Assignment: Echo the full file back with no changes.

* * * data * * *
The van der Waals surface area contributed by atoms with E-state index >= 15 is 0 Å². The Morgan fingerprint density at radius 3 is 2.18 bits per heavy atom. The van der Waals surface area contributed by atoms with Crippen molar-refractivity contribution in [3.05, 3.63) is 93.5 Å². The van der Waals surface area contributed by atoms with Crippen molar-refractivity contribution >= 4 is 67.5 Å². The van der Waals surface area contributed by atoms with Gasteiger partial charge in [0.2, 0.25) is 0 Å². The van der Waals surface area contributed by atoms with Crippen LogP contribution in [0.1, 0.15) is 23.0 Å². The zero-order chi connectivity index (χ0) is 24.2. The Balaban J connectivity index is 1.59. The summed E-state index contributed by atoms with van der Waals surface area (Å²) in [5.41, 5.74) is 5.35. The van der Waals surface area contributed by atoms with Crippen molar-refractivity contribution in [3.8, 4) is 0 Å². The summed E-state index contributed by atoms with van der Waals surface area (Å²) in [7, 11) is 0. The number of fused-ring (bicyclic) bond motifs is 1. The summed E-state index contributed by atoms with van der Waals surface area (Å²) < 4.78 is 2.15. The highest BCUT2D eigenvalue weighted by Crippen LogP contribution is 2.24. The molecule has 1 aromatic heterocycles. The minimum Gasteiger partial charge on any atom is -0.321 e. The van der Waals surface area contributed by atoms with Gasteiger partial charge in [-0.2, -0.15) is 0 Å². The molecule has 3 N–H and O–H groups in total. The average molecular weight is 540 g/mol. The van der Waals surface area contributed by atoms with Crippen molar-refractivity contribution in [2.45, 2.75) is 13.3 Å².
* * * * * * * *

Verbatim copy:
The van der Waals surface area contributed by atoms with E-state index >= 15 is 0 Å². The Morgan fingerprint density at radius 3 is 2.18 bits per heavy atom. The van der Waals surface area contributed by atoms with Crippen molar-refractivity contribution in [3.05, 3.63) is 93.5 Å². The van der Waals surface area contributed by atoms with Crippen molar-refractivity contribution >= 4 is 67.5 Å². The van der Waals surface area contributed by atoms with Gasteiger partial charge in [0.2, 0.25) is 0 Å². The van der Waals surface area contributed by atoms with Crippen LogP contribution in [0.1, 0.15) is 23.0 Å². The zero-order chi connectivity index (χ0) is 24.2. The Balaban J connectivity index is 1.59. The summed E-state index contributed by atoms with van der Waals surface area (Å²) in [5.41, 5.74) is 5.35. The van der Waals surface area contributed by atoms with Crippen molar-refractivity contribution in [3.8, 4) is 0 Å². The summed E-state index contributed by atoms with van der Waals surface area (Å²) in [7, 11) is 0. The number of fused-ring (bicyclic) bond motifs is 1. The summed E-state index contributed by atoms with van der Waals surface area (Å²) < 4.78 is 2.15. The highest BCUT2D eigenvalue weighted by Crippen LogP contribution is 2.24. The molecule has 1 aromatic heterocycles. The minimum Gasteiger partial charge on any atom is -0.321 e. The van der Waals surface area contributed by atoms with Gasteiger partial charge in [-0.2, -0.15) is 0 Å². The molecule has 3 N–H and O–H groups in total. The average molecular weight is 540 g/mol. The van der Waals surface area contributed by atoms with Crippen molar-refractivity contribution in [2.45, 2.75) is 13.3 Å².